What role can planning play in promoting social equity from an environmental perspective? From climate change to pollution, the socio-economic distribution of the tree canopy, and access to green spaces, this Urbanism Lab event looks at ways that cities have integrated an environmental justice lens to urban planning.


Thursday, November 26
From 6:30 pm to 8:30 pm


Carlton Eley

  • Carlton Eley is president of The Eley Group, and a subject matter expert on equitable development. Carlton is a former civil servant whose career with the U.S. Environmental Protection Agency (EPA) spanned 20 years. Carlton has been an effective change agent over the course of his career. He re-energized the American Planning Association’s focus on social equity, and expanded the socialization boundaries of the U.S. EPA to accommodate equitable development as a place-based solution. Carlton was interviewed by sociologist Jill Lindsey Harrison for the book From the Inside Out: The Fight for Environmental Justice in Government Agencies. In 2003, Carlton participated in the Ian Axford (New Zealand) Fellowship in Public Policy, and he was on assignment with the New Zealand Ministry for the Environment. Mr. Eley has a BA in Sociology / Social Work Curriculum from Elizabeth City State University and an MS in Urban and Regional Planning from the University of Iowa.

Katherine Howard

  • Katherine is an Australian parks, recreation and environmental planner and strategist. She has an eye for causing transformational change and a commitment to creating thriving places. Katherine has recently created a new vision for the future of parks and recreation for the City of Vancouver’s Board of Parks and Recreation. The plan includes a world first: a tool for more equitable decision making, embedded in organizational culture and systems.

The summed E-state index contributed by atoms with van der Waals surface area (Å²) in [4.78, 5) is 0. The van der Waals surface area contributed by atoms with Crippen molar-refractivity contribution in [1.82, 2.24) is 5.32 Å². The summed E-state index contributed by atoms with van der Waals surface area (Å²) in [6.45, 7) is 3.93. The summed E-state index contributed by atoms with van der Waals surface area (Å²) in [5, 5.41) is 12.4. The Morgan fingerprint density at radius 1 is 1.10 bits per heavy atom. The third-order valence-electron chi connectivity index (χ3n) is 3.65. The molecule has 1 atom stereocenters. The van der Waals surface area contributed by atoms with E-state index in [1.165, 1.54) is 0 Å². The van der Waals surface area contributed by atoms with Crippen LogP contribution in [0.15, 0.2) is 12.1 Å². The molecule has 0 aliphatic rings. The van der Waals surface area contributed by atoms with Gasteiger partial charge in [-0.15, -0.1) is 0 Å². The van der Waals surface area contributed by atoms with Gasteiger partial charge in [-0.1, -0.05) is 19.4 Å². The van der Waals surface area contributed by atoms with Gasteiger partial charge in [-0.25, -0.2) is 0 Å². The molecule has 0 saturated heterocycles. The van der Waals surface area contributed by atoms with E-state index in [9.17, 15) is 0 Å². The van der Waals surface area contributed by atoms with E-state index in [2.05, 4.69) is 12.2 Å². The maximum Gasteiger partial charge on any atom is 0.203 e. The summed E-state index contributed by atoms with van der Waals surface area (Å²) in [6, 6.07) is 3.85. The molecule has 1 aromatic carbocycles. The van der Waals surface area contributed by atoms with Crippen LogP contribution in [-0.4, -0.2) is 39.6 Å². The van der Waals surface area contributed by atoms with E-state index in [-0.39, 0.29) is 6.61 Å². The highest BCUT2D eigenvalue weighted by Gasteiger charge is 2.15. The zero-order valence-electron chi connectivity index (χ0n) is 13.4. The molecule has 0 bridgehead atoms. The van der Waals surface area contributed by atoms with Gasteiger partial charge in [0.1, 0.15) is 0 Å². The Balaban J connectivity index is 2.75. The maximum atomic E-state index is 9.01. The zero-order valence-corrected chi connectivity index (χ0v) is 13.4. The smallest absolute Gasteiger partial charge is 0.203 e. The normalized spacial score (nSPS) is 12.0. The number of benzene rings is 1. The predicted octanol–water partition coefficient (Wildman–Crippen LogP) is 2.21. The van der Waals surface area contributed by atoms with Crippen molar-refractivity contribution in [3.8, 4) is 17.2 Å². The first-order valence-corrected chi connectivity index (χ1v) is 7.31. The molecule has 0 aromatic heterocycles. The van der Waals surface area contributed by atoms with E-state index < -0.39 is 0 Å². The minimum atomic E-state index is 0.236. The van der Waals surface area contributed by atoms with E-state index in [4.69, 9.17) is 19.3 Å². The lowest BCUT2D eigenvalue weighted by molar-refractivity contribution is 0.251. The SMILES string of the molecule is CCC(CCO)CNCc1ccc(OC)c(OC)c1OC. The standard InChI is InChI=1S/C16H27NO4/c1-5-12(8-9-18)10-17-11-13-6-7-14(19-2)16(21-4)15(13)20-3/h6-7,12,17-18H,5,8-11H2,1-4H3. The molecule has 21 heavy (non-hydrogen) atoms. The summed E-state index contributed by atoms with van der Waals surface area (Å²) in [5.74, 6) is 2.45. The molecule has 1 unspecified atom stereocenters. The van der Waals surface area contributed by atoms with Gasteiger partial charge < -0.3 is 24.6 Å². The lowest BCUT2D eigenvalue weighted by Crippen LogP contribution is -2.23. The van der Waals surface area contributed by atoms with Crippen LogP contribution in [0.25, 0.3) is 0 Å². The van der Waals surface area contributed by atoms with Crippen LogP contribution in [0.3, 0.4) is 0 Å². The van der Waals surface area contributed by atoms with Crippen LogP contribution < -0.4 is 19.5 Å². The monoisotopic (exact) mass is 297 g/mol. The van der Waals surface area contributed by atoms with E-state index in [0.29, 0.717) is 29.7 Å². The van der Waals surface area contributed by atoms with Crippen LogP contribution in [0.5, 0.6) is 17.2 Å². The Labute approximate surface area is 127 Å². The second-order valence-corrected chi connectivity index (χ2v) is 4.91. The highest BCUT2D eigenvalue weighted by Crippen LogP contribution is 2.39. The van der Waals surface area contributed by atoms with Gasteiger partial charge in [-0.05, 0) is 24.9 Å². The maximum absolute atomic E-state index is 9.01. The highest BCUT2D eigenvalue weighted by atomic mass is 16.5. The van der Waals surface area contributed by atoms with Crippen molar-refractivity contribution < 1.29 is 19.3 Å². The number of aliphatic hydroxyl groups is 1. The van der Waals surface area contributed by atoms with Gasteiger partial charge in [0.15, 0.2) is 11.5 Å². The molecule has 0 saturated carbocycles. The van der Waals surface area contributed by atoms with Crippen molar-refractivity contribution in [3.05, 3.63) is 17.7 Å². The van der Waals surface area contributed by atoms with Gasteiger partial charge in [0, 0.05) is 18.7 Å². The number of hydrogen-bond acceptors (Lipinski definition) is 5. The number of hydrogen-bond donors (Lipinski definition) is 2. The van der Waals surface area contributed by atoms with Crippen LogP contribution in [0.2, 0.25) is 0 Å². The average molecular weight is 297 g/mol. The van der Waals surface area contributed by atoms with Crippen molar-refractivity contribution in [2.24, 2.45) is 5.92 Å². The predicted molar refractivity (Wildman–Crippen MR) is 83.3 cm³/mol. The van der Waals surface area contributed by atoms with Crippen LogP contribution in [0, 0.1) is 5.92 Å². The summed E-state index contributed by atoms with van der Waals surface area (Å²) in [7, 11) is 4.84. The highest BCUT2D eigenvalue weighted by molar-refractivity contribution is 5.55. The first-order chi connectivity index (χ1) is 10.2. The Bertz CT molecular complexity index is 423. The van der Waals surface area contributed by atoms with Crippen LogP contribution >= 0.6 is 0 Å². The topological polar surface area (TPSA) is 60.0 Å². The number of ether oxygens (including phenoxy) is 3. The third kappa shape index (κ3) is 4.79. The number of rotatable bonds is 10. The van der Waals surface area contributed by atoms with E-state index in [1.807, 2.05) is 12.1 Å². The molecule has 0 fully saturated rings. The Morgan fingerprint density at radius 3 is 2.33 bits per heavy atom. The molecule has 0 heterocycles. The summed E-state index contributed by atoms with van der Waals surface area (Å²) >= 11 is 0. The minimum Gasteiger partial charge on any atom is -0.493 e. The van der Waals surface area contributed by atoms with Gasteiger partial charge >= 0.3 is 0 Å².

Dr. Ingrid Waldron

  • Dr. Ingrid Waldron is an associate professor in the Faculty of Health at Dalhousie University and director of non-governmental organization Environmental Noxiousness, Racial Inequities and Community Health Project (The ENRICH Project). As the director of the ENRICH Project over the past eight years, Dr. Waldron has been investigating the socio-economic, political and health effects of environmental racism and other public infrastructure inequalities in Mi’kmaq and African Nova Scotian communities. The ENRICH Project formed the basis for Dr. Waldron’s first book, There’s Something in the Water: Environmental Racism in Indigenous and Black Communities, which received the 2020 Society for Socialist Studies Errol Sharpe Book Prize and the 2019 Atlantic Book Award for Scholarly Writing. The 2020 Netflix documentary There’s Something in the Water is based on Dr. Waldron’s book, and was co-produced by Waldron, actress Ellen Page, Ian Daniel and Julia Sanderson. The ENRICH Project also formed the basis for the creation of the provincial private member’s bill, An Act to Address Environmental Racism (Bill 111), which was introduced in the Nova Scotia Legislature on April 29, 2015, and the federal private member’s bill, An Act respecting the development of a national strategy to redress environmental racism (Bill C-230), which was introduced in the House of Commons on February 26, 2020, and will move to second reading on December 3, 2020.